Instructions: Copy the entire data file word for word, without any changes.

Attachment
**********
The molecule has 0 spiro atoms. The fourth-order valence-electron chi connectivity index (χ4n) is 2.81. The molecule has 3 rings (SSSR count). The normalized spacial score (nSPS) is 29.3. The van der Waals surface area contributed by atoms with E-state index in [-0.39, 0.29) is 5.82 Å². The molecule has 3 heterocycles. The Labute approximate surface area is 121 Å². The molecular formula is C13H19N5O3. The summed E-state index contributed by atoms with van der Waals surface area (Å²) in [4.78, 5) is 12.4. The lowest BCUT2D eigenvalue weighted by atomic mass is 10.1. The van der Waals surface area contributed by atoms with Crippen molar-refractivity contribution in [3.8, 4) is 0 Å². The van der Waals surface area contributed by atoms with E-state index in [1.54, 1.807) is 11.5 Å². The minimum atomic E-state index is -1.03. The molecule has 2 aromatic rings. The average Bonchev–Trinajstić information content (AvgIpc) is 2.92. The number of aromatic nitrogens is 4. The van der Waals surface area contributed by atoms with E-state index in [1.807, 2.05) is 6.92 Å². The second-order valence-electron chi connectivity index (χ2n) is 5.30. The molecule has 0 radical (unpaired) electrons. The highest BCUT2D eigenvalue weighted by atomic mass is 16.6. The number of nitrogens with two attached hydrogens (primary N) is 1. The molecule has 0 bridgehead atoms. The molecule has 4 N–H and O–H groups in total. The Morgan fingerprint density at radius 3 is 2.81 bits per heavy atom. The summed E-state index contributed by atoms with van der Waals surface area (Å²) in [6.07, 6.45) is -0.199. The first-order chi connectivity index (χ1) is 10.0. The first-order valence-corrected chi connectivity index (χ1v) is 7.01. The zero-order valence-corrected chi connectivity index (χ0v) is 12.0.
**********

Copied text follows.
The molecule has 0 spiro atoms. The fourth-order valence-electron chi connectivity index (χ4n) is 2.81. The molecule has 3 rings (SSSR count). The normalized spacial score (nSPS) is 29.3. The van der Waals surface area contributed by atoms with E-state index in [-0.39, 0.29) is 5.82 Å². The molecule has 3 heterocycles. The Labute approximate surface area is 121 Å². The molecular formula is C13H19N5O3. The summed E-state index contributed by atoms with van der Waals surface area (Å²) in [4.78, 5) is 12.4. The lowest BCUT2D eigenvalue weighted by atomic mass is 10.1. The van der Waals surface area contributed by atoms with Crippen molar-refractivity contribution in [3.8, 4) is 0 Å². The van der Waals surface area contributed by atoms with E-state index in [1.54, 1.807) is 11.5 Å². The minimum atomic E-state index is -1.03. The molecule has 2 aromatic rings. The average Bonchev–Trinajstić information content (AvgIpc) is 2.92. The number of aromatic nitrogens is 4. The van der Waals surface area contributed by atoms with E-state index in [1.807, 2.05) is 6.92 Å². The second-order valence-electron chi connectivity index (χ2n) is 5.30. The molecule has 0 radical (unpaired) electrons. The highest BCUT2D eigenvalue weighted by atomic mass is 16.6. The number of nitrogens with two attached hydrogens (primary N) is 1. The molecule has 0 bridgehead atoms. The molecule has 4 N–H and O–H groups in total. The Morgan fingerprint density at radius 3 is 2.81 bits per heavy atom. The summed E-state index contributed by atoms with van der Waals surface area (Å²) in [6.07, 6.45) is -0.199. The first-order chi connectivity index (χ1) is 10.0. The first-order valence-corrected chi connectivity index (χ1v) is 7.01. The zero-order valence-corrected chi connectivity index (χ0v) is 12.0.